Most of the prayers are recited and sung aloud by all the worshippers. The Cantor has only a short part in the liturgy. At the end of the prayer the Cantor reminds us that it is the Sabbath. The worshippers respond several times, saying “Amen”. Then we kneel and bow, to finish the prayer.
End of Prayers
Then we all stand. The Cantor’s parting blessing is “Shabbikon Taben Yesi” (“May Your Sabbaths be Good”). The worshippers respond: “Shabbikon Taben Yesi” (“May Your Sabbaths be Good”). We all leave by the same doorway. Each puts his shoes back on, and quickly returns home where his family awaits. There is no more exhilarating sight than worshippers leaving the synagogue in their robes, flocking swiftly home in every direction.
We sit at the Sabbath table, sing Sabbath songs and give the blessing over the wine “Maa shehna abyoomikimma kallaakimma yesi” (“May you live a hundred years”) and “Kal shehna watimma shaaloomem” (“May you have peace every year”). Then the ladies of the house remove the blanket covering the pans, and serve the food.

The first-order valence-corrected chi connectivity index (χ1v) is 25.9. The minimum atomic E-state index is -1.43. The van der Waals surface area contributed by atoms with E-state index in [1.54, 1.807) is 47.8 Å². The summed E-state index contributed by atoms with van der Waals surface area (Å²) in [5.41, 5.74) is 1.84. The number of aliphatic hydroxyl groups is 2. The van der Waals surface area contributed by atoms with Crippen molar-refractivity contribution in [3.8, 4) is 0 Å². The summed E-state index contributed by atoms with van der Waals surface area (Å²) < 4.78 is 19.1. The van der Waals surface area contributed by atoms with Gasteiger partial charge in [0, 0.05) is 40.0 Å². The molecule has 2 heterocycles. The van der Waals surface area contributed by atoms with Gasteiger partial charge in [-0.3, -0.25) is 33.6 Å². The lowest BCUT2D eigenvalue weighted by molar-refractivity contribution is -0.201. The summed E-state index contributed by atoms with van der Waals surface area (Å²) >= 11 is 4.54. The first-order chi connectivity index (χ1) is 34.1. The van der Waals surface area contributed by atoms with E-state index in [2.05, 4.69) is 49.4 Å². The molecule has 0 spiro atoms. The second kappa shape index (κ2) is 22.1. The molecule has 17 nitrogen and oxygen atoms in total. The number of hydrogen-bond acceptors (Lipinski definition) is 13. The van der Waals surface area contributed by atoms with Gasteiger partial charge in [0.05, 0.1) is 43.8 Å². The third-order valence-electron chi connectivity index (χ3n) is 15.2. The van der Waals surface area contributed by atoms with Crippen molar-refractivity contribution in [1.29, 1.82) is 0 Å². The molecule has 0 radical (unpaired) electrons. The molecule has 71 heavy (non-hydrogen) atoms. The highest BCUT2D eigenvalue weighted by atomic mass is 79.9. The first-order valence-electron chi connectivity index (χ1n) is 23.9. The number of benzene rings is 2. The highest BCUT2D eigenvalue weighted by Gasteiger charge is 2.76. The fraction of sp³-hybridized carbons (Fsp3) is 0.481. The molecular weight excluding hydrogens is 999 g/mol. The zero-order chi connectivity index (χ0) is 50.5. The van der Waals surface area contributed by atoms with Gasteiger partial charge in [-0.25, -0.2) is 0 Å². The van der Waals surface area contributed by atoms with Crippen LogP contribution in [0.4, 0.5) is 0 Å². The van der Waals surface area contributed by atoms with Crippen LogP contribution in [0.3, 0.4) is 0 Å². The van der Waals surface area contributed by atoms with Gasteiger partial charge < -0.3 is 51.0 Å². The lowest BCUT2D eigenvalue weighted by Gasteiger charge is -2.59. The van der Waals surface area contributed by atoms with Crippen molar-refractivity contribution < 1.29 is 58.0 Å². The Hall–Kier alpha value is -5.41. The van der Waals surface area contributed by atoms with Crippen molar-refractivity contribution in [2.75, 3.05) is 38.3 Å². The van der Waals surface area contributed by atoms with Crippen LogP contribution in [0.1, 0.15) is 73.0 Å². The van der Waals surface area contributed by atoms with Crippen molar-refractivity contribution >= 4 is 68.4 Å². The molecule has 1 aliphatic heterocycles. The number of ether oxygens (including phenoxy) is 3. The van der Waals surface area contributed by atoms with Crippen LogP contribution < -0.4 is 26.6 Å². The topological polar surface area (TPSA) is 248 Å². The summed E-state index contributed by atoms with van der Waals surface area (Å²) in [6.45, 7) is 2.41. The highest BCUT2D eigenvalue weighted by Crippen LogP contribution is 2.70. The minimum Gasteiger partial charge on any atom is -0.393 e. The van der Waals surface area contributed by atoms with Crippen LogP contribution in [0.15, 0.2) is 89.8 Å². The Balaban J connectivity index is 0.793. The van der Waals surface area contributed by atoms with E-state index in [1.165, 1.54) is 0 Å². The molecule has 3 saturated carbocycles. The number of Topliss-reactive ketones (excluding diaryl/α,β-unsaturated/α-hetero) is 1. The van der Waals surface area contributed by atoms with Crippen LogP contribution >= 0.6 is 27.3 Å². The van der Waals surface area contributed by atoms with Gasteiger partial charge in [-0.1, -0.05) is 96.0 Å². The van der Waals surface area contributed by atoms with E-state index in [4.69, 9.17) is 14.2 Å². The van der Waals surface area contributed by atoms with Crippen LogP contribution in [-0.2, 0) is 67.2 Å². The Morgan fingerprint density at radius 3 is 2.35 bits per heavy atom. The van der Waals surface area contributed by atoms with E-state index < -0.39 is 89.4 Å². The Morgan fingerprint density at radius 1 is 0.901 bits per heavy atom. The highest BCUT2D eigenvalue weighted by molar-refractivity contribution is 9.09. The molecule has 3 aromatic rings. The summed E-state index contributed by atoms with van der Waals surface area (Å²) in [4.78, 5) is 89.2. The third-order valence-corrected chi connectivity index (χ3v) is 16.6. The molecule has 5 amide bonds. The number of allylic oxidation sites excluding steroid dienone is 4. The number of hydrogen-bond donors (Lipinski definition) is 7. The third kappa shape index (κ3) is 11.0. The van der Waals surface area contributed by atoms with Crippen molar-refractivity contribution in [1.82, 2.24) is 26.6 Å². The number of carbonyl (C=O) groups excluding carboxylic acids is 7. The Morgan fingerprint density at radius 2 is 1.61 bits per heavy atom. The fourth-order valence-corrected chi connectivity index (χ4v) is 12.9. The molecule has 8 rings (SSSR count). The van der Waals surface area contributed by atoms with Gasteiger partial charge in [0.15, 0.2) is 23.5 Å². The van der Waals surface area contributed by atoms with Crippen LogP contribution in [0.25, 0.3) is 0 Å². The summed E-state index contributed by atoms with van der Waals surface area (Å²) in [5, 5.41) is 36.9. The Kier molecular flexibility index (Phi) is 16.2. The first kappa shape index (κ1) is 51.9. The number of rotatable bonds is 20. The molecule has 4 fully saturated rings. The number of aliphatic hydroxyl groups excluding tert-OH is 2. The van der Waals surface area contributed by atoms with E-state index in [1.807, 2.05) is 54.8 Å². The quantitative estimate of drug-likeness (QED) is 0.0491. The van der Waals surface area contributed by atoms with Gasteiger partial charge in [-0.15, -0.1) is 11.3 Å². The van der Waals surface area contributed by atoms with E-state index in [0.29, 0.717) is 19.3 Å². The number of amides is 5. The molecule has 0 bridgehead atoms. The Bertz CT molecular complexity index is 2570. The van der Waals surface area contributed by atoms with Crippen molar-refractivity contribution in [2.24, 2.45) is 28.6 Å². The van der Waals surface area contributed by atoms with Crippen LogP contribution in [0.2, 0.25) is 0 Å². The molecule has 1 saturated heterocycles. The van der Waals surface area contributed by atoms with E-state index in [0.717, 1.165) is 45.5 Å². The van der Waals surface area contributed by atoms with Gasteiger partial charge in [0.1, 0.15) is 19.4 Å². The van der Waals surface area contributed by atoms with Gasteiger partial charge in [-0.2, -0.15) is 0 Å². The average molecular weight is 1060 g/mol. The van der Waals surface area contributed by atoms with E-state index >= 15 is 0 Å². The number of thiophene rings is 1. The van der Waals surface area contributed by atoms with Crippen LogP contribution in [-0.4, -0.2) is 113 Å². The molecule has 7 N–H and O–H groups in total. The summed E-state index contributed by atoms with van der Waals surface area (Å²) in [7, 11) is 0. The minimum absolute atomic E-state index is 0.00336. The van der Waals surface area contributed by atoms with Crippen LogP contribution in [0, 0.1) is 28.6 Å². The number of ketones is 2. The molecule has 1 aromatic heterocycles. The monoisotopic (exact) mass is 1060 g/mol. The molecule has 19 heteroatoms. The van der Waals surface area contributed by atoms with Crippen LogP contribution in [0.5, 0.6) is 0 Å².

We eat peacefully. The Sabbath is an opportunity for the whole family to meet, parents, children and grandchildren. They arrive after the meal and sit together for a while. Tea and cakes which have been prepared for the Sabbath are served. Every subject under the sun is discussed. Two hours before midnight, the last family members retire for the night, to wake on time for the morning prayer.
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Sabbath Morning Prayers
For morning prayers at the synagogue, worshippers wear a white tallit (prayer shawl), made from simple cotton cloth, over the robe. The tallit reaches from the shoulders to the feet. For convenience, slits on the left and right sides allow access to the robe pockets. On the right shoulder there are twenty-two buttons made of the same material as the prayer shawl, and on the left shoulder there are twenty-two loops corresponding to the buttons. The number symbolises the number of letters in the Ancient Hebrew alphabet in which the Torah is written. As in ancient times, the Hebrew alphabet has no additional final letters. In the Israelite Samaritan tradition the buttons and loops are the equivalent of tzitziot (prayer fringes).
Neither in daily life, nor on the Sabbath, do Israelite Samaritans use tefillin (phylacteries), as used in the Rabbinical Jewish tradition. Israelite Samaritans regard the word tefillin as a metaphor for memory. They interpret it, not as a physical small box containing a biblical text, but as a synonym for ‘reminder’. In this way they obey the commandments, “And they will be a sign on your arm and a reminder between your eyes” and also “You will remember all the commandments of Shehmaa.”